Managing Serious Injuries and Fatalities (SIF)
Over the past 15 years, the U.S. has seen a steady decline in both fatalities and non-fatal injuries and illnesses. While any decline is a step in the right direction, there is concern that the rate of Serious Injuries and Fatalities (SIFs) are declining much slower than non-fatal injuries and illnesses.1 Due to this trend, identifying SIFs and finding effective ways to prevent them is a cornerstone of global initiatives; similar to the International Labour Organization’s Vision Zero, an initiative to end fatal occupational injuries and illnesses.
What is a Serious Injury?
With so much importance placed on identifying SIFs, it is critical to ask a basic question: What is a serious injury? Serious injuries involve an amputation, the loss of an eye or in-patient hospitalization. OSHA requires reporting of those injuries classified as a severe incident or fatality.
To help with classifying serious injuries, researchers have broken this definition into two categories to consider when identifying SIFs1:
- Life-threatening: Injuries that are likely to kill the injured person if not immediately addressed. Examples include abdominal trauma or damage to the brain/spinal cord.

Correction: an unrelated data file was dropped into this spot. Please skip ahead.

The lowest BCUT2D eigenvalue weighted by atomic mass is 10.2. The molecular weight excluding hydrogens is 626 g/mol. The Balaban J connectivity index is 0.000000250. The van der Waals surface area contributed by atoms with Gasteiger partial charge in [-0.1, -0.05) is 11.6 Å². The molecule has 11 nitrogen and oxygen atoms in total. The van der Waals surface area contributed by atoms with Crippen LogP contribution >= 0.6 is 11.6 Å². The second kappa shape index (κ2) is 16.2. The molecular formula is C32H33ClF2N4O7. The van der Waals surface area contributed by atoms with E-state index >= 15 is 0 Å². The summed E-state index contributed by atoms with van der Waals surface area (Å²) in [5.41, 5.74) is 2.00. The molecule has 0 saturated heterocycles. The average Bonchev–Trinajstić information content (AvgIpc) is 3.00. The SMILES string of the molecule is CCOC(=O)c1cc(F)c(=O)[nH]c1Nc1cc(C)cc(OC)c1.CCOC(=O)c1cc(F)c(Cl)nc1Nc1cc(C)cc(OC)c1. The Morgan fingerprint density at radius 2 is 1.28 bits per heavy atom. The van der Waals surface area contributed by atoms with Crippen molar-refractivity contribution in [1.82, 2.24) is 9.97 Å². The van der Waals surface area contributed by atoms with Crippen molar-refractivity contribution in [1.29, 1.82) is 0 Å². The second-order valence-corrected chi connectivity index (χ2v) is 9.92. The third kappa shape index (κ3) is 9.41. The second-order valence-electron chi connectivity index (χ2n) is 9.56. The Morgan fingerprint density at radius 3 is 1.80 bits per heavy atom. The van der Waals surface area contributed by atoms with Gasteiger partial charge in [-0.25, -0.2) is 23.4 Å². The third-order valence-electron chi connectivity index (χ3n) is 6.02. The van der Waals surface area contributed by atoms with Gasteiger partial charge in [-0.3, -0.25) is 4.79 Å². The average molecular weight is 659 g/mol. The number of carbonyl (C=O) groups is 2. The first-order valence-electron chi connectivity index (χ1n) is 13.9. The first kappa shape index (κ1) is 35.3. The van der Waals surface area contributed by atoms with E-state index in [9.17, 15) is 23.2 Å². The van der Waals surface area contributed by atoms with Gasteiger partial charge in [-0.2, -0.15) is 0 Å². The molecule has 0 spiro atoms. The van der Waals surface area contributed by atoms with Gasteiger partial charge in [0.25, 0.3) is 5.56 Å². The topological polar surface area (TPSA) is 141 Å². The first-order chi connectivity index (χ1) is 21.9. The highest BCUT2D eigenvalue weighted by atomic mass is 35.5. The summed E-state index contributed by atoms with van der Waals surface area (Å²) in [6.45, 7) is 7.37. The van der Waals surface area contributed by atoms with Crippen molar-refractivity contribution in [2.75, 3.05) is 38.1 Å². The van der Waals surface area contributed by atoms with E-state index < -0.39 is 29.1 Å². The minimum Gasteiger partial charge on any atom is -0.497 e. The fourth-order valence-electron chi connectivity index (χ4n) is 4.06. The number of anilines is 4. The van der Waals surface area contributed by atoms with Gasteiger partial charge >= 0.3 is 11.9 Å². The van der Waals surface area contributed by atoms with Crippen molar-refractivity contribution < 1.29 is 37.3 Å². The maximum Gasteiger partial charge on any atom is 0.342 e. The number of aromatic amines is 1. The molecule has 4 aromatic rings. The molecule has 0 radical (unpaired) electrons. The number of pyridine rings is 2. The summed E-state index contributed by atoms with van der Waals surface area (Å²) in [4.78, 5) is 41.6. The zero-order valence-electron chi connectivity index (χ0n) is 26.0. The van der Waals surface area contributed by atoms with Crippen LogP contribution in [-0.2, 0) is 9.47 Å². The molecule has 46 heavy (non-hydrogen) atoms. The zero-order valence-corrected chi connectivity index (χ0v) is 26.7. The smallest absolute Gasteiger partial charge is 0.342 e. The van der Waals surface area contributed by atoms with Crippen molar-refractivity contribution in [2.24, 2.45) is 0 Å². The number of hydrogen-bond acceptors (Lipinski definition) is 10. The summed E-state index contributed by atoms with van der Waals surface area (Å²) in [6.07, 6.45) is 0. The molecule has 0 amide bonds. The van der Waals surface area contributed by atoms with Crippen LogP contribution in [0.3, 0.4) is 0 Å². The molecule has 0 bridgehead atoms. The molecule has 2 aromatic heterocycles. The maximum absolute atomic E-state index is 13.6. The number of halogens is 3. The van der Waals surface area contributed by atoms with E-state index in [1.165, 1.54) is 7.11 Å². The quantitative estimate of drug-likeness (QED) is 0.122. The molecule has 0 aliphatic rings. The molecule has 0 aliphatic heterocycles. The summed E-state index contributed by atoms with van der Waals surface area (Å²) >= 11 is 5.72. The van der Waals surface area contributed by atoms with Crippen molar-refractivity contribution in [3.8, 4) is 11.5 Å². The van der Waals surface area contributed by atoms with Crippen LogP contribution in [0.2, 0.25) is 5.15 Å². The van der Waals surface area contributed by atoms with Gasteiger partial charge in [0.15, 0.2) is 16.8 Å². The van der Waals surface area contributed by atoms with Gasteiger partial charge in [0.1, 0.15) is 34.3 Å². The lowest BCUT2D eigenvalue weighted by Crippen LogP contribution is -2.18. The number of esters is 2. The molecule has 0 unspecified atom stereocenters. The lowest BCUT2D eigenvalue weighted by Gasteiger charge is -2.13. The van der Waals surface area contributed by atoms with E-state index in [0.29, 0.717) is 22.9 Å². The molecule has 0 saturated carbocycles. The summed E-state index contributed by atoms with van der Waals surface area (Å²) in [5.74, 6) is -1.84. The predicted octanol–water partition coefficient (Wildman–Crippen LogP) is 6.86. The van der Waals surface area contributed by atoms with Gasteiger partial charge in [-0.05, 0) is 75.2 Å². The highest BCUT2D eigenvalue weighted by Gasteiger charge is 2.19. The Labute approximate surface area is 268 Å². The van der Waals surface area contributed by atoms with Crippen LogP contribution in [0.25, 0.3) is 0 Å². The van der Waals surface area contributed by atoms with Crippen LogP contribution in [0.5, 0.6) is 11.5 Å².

- Life-altering: Injuries that lead to permanent disability or disfigurement. More often, a life-altering injury is one that will continue to cause pain long after the scars have healed. Examples include paralysis or amputations.
After identifying SIFs, the next question becomes: How can we prevent them? SIFs are thought to occur when there are high-risk exposures and safety control failures, and both of these items are allowed to continue without mitigation. To put it simply, high-risk situations where management controls are absent, ineffective or otherwise not properly implemented may lead to a SIF if allowed to continue.
The key to SIF prevention is recognizing these situations and applying appropriate mitigation techniques, as necessary. Tools available to assist with preventing SIFs:
- Identify contractors who have robust written health and safety programs and confirm they are implementing their written programs through an onsite audit or evaluation.
- Track events that can lead to SIFs, such as near misses.
- Communicate unintended incidents or near misses and lessons learned to all affected individuals, including contractors, in a timely manner.
- Implement lessons learned following an incident or near miss to reduce the likelihood of SIFs occurring in the future.
1Martin, Donald K., and Alison A. Black. “Preventing Serious Injuries & Fatalities.” Professional Safety, no. 9 (2015): 35-43.